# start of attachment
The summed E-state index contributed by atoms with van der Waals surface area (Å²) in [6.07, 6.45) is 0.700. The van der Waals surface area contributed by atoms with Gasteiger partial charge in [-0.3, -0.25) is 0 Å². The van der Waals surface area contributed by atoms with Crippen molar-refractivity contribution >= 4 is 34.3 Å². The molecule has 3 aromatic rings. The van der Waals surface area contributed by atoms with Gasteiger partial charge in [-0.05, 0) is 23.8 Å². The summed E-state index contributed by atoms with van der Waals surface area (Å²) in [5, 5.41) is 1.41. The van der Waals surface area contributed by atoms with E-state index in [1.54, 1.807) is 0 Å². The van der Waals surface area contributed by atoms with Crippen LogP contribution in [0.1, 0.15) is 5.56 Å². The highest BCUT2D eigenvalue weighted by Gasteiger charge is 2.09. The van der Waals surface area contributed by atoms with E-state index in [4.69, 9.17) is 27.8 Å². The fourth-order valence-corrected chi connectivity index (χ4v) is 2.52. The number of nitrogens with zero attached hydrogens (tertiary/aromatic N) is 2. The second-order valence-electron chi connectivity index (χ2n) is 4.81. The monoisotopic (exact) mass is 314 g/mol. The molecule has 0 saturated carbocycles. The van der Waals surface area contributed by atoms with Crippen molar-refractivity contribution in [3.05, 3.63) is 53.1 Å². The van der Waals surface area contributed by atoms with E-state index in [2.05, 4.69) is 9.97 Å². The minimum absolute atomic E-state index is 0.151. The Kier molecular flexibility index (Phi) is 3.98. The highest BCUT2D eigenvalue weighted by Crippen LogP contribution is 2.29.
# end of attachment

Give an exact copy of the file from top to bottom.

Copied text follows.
The summed E-state index contributed by atoms with van der Waals surface area (Å²) in [6.07, 6.45) is 0.700. The van der Waals surface area contributed by atoms with Gasteiger partial charge in [-0.3, -0.25) is 0 Å². The van der Waals surface area contributed by atoms with Crippen molar-refractivity contribution >= 4 is 34.3 Å². The molecule has 3 aromatic rings. The van der Waals surface area contributed by atoms with Gasteiger partial charge in [-0.05, 0) is 23.8 Å². The summed E-state index contributed by atoms with van der Waals surface area (Å²) in [5, 5.41) is 1.41. The van der Waals surface area contributed by atoms with E-state index in [1.54, 1.807) is 0 Å². The van der Waals surface area contributed by atoms with Crippen LogP contribution in [0.1, 0.15) is 5.56 Å². The highest BCUT2D eigenvalue weighted by Gasteiger charge is 2.09. The van der Waals surface area contributed by atoms with E-state index in [4.69, 9.17) is 27.8 Å². The fourth-order valence-corrected chi connectivity index (χ4v) is 2.52. The number of nitrogens with zero attached hydrogens (tertiary/aromatic N) is 2. The second-order valence-electron chi connectivity index (χ2n) is 4.81. The monoisotopic (exact) mass is 314 g/mol. The molecule has 0 saturated carbocycles. The van der Waals surface area contributed by atoms with Crippen molar-refractivity contribution in [3.05, 3.63) is 53.1 Å². The van der Waals surface area contributed by atoms with E-state index in [2.05, 4.69) is 9.97 Å². The minimum absolute atomic E-state index is 0.151. The Kier molecular flexibility index (Phi) is 3.98. The highest BCUT2D eigenvalue weighted by Crippen LogP contribution is 2.29.